A Better Government Association/NBC 5 investigation in 2013 revealed how some Chicago-area police departments allow on-duty officers to have significant levels of alcohol in their system. Now, a major state enforcement agency is seeking to correct that potential public safety problem.
The Illinois Law Enforcement Training and Standards Board, the state agency that sets professional standards for police officers, is recommending a policy that says no on-duty officer be allowed to work if testing reveals a greater than .02 percent blood-alcohol content.
The BGA/NBC 5 reports found that in extreme cases, some police department union contracts allowed on-duty officers to work with nearly .08 blood-alcohol content (BAC) - considered the state's legal definition of drunk. In many cases, departments hovered around .04 BAC -- a measure that still concerned many police chiefs.
The BGA policy team worked with Secretary of State Jesse White to correct the high blood-alcohol levels, which for decades has been included as accepted benchmarks in many police department contracts.
"The BGA/NBC5 investigation uncovered a serious problem and from there our policy team worked with Secretary White toward finding a solution," said Andy Shaw, President and CEO of the BGA. "We applaud the task force's efforts and believe this recommendation is a 'best practice' that will help protect the public."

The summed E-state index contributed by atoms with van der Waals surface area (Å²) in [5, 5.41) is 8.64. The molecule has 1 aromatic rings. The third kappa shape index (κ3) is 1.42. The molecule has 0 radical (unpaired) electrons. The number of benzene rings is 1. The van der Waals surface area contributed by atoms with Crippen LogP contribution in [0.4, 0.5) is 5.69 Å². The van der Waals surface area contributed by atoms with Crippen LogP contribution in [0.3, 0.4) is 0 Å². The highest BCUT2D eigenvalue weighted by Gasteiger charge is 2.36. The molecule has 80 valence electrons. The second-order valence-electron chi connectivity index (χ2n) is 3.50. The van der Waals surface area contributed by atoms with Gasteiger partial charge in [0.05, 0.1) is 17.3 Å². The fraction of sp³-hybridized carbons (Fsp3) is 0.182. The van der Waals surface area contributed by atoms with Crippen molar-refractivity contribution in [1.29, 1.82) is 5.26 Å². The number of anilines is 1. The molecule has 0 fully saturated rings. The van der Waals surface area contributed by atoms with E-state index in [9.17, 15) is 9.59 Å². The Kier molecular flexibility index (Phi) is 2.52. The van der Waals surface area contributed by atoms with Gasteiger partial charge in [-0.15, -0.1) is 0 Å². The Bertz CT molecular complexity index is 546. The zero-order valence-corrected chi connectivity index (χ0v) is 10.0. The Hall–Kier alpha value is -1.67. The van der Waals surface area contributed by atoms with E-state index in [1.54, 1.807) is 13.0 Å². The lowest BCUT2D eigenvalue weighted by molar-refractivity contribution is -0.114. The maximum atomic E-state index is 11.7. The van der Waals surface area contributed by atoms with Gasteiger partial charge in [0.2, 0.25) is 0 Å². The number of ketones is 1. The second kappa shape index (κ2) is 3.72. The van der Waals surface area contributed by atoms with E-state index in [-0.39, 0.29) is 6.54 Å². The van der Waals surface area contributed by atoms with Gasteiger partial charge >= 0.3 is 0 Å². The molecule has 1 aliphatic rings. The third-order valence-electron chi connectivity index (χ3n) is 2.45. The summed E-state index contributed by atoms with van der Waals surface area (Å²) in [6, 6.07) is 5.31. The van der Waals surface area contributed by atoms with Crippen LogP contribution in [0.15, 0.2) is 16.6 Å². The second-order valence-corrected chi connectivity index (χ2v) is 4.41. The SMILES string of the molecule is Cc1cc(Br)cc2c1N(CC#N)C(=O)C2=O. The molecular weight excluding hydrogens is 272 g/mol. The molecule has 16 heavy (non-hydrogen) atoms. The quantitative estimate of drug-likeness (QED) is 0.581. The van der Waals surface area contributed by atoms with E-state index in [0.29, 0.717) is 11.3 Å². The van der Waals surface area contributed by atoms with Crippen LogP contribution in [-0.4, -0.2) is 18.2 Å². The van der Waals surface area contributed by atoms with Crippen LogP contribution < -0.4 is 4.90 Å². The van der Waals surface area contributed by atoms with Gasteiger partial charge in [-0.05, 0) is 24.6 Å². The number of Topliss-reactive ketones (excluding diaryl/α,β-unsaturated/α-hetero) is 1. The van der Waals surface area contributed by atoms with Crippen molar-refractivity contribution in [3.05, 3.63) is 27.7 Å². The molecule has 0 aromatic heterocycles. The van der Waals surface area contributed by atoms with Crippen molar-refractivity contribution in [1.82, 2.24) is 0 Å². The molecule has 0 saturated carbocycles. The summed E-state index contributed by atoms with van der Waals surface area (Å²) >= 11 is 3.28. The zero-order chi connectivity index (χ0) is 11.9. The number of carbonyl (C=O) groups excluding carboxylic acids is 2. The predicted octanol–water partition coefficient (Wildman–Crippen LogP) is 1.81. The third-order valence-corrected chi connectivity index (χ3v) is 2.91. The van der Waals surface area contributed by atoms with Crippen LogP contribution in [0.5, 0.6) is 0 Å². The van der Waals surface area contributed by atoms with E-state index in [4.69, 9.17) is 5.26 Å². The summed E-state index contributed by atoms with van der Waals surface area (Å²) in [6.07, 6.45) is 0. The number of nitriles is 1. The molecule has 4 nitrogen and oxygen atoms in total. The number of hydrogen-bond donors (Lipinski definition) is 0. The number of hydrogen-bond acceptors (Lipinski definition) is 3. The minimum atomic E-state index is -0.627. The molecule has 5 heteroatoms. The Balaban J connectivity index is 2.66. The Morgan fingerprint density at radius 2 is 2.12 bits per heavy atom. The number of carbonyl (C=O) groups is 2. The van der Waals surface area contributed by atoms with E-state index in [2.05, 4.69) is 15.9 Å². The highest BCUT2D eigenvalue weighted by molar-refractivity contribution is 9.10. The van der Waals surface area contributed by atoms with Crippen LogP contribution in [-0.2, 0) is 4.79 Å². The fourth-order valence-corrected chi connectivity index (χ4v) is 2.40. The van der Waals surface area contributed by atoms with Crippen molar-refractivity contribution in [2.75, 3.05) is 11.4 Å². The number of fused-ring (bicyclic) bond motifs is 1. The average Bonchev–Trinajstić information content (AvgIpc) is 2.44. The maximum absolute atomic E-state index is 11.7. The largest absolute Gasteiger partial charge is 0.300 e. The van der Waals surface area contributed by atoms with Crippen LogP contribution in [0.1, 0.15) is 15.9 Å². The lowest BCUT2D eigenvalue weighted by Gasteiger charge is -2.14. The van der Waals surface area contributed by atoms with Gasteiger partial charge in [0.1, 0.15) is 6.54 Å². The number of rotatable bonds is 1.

Secretary White called the task force's recommendation a step in the right direction, but he indicated he still believed the allowable limit should be zero.
"I just don't believe a person who is a law enforcement officer or a first responder should have any alcohol in their system," he said. "I'd like for them to go back, but if they can't, I guess the art of compromise is alive and well in Springfield."
During session, the Illinois Senate passed a resolution directing the police training and standards board to form a task force of union officials and other law enforcement experts to create a standardized BAC policy.
The eight-member team, which met twice, included representatives from police unions and other industry groups, including the Illinois Association of Chiefs of Police and the Illinois Sheriffs' Association. The Illinois State's Attorneys Appellate Prosecutor and the Illinois chapter of the National Alliance on Mental Illness also participated.
"The task force reviewed several different agencies' policies and there was a wide variety of what is acceptable," said Kevin McClain, executive director of the board and chairman of the task force. "We were looking for a consensus that the different affected groups could leave with."
The recommendation, which was sent to Senate President John Cullerton and House Speaker Michael J. Madigan on Dec. 30, will likely be taken seriously by professionals in the field, according to several law enforcement officials contacted by the BGA.
Among its duties, the board establishes training requirements and certifies police officers in Illinois. It is also currently working on training officers in relation to the new concealed carry law.
A .02 level is the equivalent to a glass of wine or beer, say health care professionals. Anything higher can affect a person's ability to drive or interfere with motor skills, they add.
Police union representatives contend it would be unreasonable to penalize officers who, for example, take cough syrup or had a glass of wine or beer and then were unexpectedly called into service.
Law enforcement also stressed that no officers are allowed on duty if impaired or under the influence of alcohol and that officer BAC levels have not been a major law enforcement concern or contract issue.
Better Government Association's Senior Investigator Patrick Rehkamp contributed to this article.